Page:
80 Squadron RFC was formed at Montrose, Scotland in August 1917, and by the following January was at Beverley, Yorkshire equipped with the Sopwith Camel and awaiting a move to France. Its commanding officer was Major V Douglas Bell, whose name was to provide the inspiration for the unit’s crest that survived until the final disbandment in 1969. Moving with the progress of the war, at the end of hostilities it was based at Charleroi, but in early 1919 moved to Aboukir in Egypt, flying the Sopwith Snipe. It was re-numbered 56 Squadron in February 1920. Its next phase of existence started in March 1937, when it was re-formed from a nucleus of “B” Flight of 17 Squadron at Kenley flying the Gloster Gauntlet, moving a week later to Henlow, and receiving Gloster Gladiator Is; on 28 March a new arrival was Fg.Off.M St J Pattle, who become celebrated with the squadron in the Near East in WW II and is widely believed to have been the RAF’s top-scoring fighter pilot of the conflict. After moving to Debden in June 1937, a much greater upheaval took place in mid-1938 when the squadron, enlarged in both personnel and material, returned to Egypt, this time to Ismalia. With the outbreak of war the squadron, initially part of the defence of Egypt, then became involved in the Western Desert fighting before being sent to Greece in November 1940 as the basis of the fighter component of the RAF’s expeditionary force, returning to Palestine in March 1941. The Gladiators were supplemented with Hurricanes, which then became the squadron’s sole equipment for its period around the Canal Zone, moving on to Spitfire Mk Vs and then Mk IXs before being brought back to England in May 1944; quickly equipped with the Tempest Mk V, the squadron spent a short while at Manston on anti-V1 patrol before moving to Europe as part of 2nd Tactical Air Force until the end of hostilities. Remaining in Germany, principally at Wunsdorf, the squadron moved to Gutersloh with Spitfire F 24s in January 1948, and a year later took this type to Hong Kong. The Hornets (and a Mosquito) came at the end of 1951, but the squadron disbanded in May 1955; reformed with the Canberra PR.7 at Laarbruch in August it moved to Bruggen in June 1957, but was disbanded for the last time at Bruggen in September 1969.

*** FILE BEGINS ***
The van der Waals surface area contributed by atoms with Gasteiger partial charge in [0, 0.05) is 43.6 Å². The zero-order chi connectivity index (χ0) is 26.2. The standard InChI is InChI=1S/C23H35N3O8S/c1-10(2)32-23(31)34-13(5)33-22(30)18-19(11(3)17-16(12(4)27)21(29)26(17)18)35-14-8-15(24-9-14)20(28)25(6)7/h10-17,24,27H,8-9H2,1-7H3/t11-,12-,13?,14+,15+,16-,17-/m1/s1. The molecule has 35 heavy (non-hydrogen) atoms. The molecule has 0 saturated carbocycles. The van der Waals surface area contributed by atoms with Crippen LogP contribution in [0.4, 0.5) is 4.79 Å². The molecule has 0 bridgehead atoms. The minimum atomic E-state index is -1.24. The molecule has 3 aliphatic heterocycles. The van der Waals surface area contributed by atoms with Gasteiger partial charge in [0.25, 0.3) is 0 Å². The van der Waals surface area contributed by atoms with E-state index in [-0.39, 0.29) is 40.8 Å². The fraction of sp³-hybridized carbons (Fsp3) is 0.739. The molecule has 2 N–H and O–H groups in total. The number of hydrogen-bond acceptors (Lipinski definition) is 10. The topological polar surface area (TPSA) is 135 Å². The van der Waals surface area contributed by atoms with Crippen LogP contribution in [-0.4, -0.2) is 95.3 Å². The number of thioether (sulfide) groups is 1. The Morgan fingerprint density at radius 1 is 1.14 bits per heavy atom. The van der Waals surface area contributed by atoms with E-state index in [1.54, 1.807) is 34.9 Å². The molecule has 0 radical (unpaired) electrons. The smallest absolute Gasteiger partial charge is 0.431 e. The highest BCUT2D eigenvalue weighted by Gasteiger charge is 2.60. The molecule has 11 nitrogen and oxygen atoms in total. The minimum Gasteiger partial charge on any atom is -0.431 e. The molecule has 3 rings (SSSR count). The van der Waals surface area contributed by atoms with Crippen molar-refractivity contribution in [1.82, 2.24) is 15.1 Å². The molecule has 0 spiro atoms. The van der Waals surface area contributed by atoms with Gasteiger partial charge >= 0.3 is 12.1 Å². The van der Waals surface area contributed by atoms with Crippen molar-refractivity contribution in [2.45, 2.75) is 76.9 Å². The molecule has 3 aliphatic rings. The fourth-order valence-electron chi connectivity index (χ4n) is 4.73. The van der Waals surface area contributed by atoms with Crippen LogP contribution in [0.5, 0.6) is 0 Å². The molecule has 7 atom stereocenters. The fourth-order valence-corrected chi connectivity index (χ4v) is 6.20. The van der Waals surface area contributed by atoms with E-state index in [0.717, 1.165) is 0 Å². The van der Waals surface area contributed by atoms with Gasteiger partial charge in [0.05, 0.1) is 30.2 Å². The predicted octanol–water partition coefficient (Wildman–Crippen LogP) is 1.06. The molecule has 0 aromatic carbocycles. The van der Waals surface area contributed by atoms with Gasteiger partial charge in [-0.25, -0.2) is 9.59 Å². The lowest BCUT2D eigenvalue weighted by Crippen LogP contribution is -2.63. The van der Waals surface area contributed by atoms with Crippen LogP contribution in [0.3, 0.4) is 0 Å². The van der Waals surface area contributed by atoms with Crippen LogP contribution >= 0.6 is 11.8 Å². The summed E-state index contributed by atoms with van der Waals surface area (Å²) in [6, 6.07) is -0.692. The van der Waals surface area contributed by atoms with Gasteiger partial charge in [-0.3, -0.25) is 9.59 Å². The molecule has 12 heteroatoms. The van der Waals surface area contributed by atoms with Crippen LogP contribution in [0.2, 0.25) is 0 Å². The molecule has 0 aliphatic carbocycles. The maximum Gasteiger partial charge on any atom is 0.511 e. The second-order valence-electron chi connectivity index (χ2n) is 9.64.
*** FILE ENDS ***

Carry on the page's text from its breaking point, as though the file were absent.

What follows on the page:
Not only did the de Havilland Hornet look the part – it was one of those aircraft that looked as though it was at speed even when chocked at dispersal – but by all accounts it flew the part; Captain Eric Brown, a pilot with a wider experience of different aircraft of the ‘forties and ‘fifties than anyone, described the Sea Hornet as “the Grand Prix car of the air”. With surges of power available he described vertical manoeuvres as “like being in a zooming rocket” and aerobatics as “sheer exhilarating joy”! Its wooden structure brought its service in the Far East to an early end, and sadly there is no de Havilland Hornet left today to look at on the ground, let alone in the air.
Scale 1:72 Wingspan 7.62″ (190.5 mm)
Base size 7.71″ (196 mm) square (No. 5)
Weight not including base 14.75 ozs (421 grams) Limited edition of 25 only